Anyway, the delay trigger function that I'm talking about is in the trigger control area on your oscilloscope. turning it adjusts where the trigger time is with respect to the left edge of the oscilloscope. The default is zero delay, and you can generally adjust the trigger point from the right edge of the display all the way to many milliseconds to the left of the left edge of the display. If you have trouble finding this control, ask your TA in the next lab to show it to you, or just download the User's Guide for your lab oscilloscope from the web.

    And most signal generators will go at least up to 1MHz or so -- use higher frequencies to help you figure out reactive component values.
     
  10. Dec 6, 2006 #9

    chroot

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    I guess I just don't understand the problem. You seem to have the right idea -- zoom in close enough so that you can measure the delay between the two sine waves, and then convert that time into phase (you know the period of the sine wave already).

    The reasons you're giving for why this method didn't work ("but it wouldn't zoom in near the axis...." and "but not quite there.") are unfortunately pretty vague, so I honestly don't know what was causing you trouble.

    Are you just complaining that you could not "zoom in" on the part of the waveform you wanted to see? You do realize there are knobs to move the waveform left and right across the display (as well as up and down), right?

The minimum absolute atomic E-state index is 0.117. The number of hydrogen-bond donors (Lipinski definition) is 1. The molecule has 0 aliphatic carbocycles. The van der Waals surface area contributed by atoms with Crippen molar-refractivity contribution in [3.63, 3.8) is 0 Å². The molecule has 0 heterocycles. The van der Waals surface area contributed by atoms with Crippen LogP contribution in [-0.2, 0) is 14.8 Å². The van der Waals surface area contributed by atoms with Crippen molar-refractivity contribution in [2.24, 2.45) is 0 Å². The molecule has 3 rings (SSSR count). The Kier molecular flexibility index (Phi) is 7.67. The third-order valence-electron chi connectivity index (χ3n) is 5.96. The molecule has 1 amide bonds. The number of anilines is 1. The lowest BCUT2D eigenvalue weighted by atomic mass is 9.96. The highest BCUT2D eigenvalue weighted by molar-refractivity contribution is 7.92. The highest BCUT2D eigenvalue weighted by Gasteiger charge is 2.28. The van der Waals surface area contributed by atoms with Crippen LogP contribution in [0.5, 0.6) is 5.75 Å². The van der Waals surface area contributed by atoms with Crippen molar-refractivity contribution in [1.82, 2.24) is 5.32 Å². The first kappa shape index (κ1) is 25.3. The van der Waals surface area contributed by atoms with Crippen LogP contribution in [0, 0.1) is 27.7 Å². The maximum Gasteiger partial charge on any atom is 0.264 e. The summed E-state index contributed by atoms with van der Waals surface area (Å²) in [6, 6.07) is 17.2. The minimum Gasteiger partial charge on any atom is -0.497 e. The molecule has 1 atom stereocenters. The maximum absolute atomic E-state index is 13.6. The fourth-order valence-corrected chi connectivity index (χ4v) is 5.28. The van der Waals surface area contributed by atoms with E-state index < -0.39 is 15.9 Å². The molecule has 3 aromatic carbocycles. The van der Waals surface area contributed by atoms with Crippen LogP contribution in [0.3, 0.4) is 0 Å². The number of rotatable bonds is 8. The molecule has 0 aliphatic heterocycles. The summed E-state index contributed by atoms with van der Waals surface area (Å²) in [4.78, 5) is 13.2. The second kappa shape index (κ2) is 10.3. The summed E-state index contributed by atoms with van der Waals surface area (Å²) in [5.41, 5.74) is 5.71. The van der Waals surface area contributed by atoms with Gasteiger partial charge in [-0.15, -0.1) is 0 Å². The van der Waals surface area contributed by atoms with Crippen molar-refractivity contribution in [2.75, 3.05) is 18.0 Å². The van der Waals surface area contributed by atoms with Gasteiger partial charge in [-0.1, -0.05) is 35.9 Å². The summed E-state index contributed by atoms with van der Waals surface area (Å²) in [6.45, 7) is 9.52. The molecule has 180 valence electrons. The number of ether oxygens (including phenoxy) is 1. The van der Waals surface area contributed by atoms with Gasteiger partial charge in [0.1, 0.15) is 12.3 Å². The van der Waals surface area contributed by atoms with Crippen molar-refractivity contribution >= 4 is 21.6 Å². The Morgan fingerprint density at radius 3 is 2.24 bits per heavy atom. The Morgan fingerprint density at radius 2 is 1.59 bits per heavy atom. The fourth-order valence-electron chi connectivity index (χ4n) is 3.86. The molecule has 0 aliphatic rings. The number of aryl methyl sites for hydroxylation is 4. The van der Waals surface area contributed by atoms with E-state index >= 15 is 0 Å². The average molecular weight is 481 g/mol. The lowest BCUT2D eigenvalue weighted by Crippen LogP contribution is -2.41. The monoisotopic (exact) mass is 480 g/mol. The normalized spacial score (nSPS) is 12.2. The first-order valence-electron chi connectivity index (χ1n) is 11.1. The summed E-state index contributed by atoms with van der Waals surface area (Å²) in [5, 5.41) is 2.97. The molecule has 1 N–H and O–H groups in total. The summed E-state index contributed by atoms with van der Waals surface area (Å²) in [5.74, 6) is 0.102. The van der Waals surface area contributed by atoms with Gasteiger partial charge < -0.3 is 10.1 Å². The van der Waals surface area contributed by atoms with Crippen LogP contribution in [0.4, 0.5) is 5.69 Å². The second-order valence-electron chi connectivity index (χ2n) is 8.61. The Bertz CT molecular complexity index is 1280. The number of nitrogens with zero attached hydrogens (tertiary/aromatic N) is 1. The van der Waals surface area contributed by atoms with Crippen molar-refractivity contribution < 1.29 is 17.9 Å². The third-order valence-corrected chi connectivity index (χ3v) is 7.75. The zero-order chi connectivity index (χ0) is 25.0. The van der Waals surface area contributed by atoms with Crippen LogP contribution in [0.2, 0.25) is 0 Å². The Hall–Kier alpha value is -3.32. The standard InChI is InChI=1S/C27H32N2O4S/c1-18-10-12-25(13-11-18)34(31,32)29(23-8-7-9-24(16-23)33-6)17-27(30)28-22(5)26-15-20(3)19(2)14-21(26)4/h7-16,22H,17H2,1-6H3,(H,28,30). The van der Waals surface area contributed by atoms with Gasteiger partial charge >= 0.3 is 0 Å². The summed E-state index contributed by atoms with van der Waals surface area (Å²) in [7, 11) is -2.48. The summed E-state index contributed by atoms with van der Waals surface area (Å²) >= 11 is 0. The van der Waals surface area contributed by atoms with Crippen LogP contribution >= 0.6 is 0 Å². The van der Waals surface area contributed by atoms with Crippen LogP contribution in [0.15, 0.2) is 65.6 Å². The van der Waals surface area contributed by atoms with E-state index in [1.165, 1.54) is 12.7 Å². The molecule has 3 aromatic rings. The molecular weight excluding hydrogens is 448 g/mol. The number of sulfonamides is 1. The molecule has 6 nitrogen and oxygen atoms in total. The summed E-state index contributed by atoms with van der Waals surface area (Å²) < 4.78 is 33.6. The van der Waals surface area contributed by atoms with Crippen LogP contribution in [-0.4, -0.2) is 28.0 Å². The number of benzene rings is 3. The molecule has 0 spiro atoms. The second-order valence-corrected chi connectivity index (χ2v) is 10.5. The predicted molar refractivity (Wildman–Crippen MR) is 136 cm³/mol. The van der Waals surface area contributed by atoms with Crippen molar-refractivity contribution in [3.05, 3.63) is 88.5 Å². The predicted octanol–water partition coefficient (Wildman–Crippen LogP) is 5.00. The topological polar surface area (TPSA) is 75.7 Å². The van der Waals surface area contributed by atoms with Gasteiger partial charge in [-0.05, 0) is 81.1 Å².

- Warren
     
  11. Dec 6, 2006 #10

    Gokul43201

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    Hmmm...yes, that sounds like it.

    I suppose you couldn't just ask for a lock-in ("please...thank you very much"), could you? :biggrin:
     
  12. Dec 6, 2006 #11

    es1

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    Where you allowed to change the frequency the function generator outputs?
     
  13. Dec 6, 2006 #12
    that's exactly what i'm complaining about! Yes, I tried moving it left and right with knobs (and I think I did try the triggering knob as berkeman stated). Maybe (correct me if I'm wrong), my problem was that I tried moving the waveforms around AFTER I zoomed in, which actually did not allow for much movement.

    I think (again correct me if I'm wrong), maybe I should of moved it before the zoom, which makes more sense overall anyway. I now officially have an oscilloscope phobia
     
  14. Dec 6, 2006 #13
    No, he wanted us to specifically use 1kHz
     
  15. Dec 7, 2006 #14

    berkeman

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    No, no. Don't do that. You should make it a goal to get familiar and comfortable with all the instruments that you'll be using. Even the ones that tend to have dorky user interfaces (like some of our LeCroy oscilloscopes with the badly overloaded context-dependent buttons).

    One of the ways that I learned to be comfortable with instruments like oscilloscopes and curve tracers was to set up the instrument completely before connecting it up to the signal source (or device, in the case of the curve tracer). That meant no fiddling with dials to try to get the display to look the way I wanted. If I knew basically what the signal (or device curves) would look like, I'd set all the dials and buttons up once, and then connect up to make the measurement. That way, you have to have a good idea of what all the controls do, without trying to turn them back and forth randomly searching for the correct setup.

    I still use this technique in a lot of my work in the lab. Give it a try!